Nepal is the only country in the world with more gods than people, more temples than houses and more religious holidays than days in a year, making it a country where “every day is a celebration,” explained Ram, our tour guide.
In light of the destruction wrought by the recent earthquakes, I struggle to accept that what I had discovered and treasured about that country may no longer be there.
In the summer of 2012, I applied as volunteer in an international organization to work with underprivileged children. I was surprised when I was offered the placement in Nepal.
At first my parents were apprehensive, and so was I, since I didn’t know anything about Nepal.
Nevertheless, after an irritatingly long list of vaccinations and with zero expectations, I, with two friends from the Philippines, left for Nepal.
Landing in the capital, Kathmandu, was an experience. Tribhuvan International Airport was rated the third-worst airport in the world by CNN in 2014.
Our hostel, Red Planet Guest House, was no better. Entering our room, a lot of the fears I had became a reality. Within seconds, my best friend Jelly poured her entire bottle of isopropyl alcohol on the floor in complete panic!
From then on, we knew this trip would be an adventure.
We spent our first weekend touring areas in and around Kathmandu. The first site was Shiva’s main temple, Pashupatinath, one of the most sacred Hindu temples in Nepal, was an expansive complex bursting with life.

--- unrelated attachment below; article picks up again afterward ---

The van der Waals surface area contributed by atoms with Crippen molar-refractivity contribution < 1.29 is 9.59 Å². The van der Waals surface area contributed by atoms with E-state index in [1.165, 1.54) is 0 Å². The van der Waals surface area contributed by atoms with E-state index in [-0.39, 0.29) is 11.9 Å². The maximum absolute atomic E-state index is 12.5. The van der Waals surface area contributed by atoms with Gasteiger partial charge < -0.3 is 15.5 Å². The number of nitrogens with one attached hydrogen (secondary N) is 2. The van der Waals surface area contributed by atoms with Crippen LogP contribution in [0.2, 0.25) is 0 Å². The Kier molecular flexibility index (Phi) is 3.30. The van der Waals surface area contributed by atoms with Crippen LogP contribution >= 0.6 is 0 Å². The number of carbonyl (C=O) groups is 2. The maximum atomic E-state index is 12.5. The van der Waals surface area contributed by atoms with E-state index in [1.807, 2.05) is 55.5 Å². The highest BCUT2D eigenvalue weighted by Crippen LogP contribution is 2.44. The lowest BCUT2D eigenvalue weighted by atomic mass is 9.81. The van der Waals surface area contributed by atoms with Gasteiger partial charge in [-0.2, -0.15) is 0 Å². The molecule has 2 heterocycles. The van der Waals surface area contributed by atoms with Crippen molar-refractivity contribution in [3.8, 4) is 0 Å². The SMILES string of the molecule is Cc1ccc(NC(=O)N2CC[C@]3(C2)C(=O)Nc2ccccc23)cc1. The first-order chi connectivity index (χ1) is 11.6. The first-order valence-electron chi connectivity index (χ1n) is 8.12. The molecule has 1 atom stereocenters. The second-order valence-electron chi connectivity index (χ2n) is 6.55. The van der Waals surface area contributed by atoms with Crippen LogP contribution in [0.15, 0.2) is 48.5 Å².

On the banks of the Bagmati River, which flowed through the temple grounds, were multitudes gathered around several cremation ghats, where corpses were being burned over wooden platforms. I was captivated by the beauty and sacredness of the ritual.
On the steps of the temples, longhaired sadhus (holy men), in saffron-colored garments, skin powdered with dust and ashes, were either deep in meditation or practicing hatha yoga. With the stunning gilded triple-roofed temple in the background, other worshippers bathed in the river, chanting, praying, tenderly touching religious statues and participating in other activities.
Swayambhunath Buddhist Temple, with more than 2,500 years of history, is one of the crowning glories of Kathmandu architecture, making it a Unesco World Heritage Site.
Mobbed by monkeys, the compound has beautiful temples, shrines, statues, carvings and images, all with their own poetic representations of Buddhist and Hindu iconography.
For centuries this site has been an important place of pilgrimage for travelers on the ancient trade route between Nepal and Tibet. We walked around the stupa clockwise, as custom dictated, to check out the stores selling traditional Nepalese and Tibetan handicrafts.
Although this site abounded with beautiful souvenirs, it was not at all touristic; its visitors still consisted of Buddhist monks on a pilgrimage and a small handful of European backpackers.
At the Café De’ Stupa Roof Top Restaurant, we tried a local dish, momos—delicious dumplings with spicy curried buffalo or vegetable fillings, a cross-cultural influence of neighboring China and India. From there we observed devotees circumnavigate the stupa, spinning the prayer wheels at its base as others prayed fervently to the ancient carvings.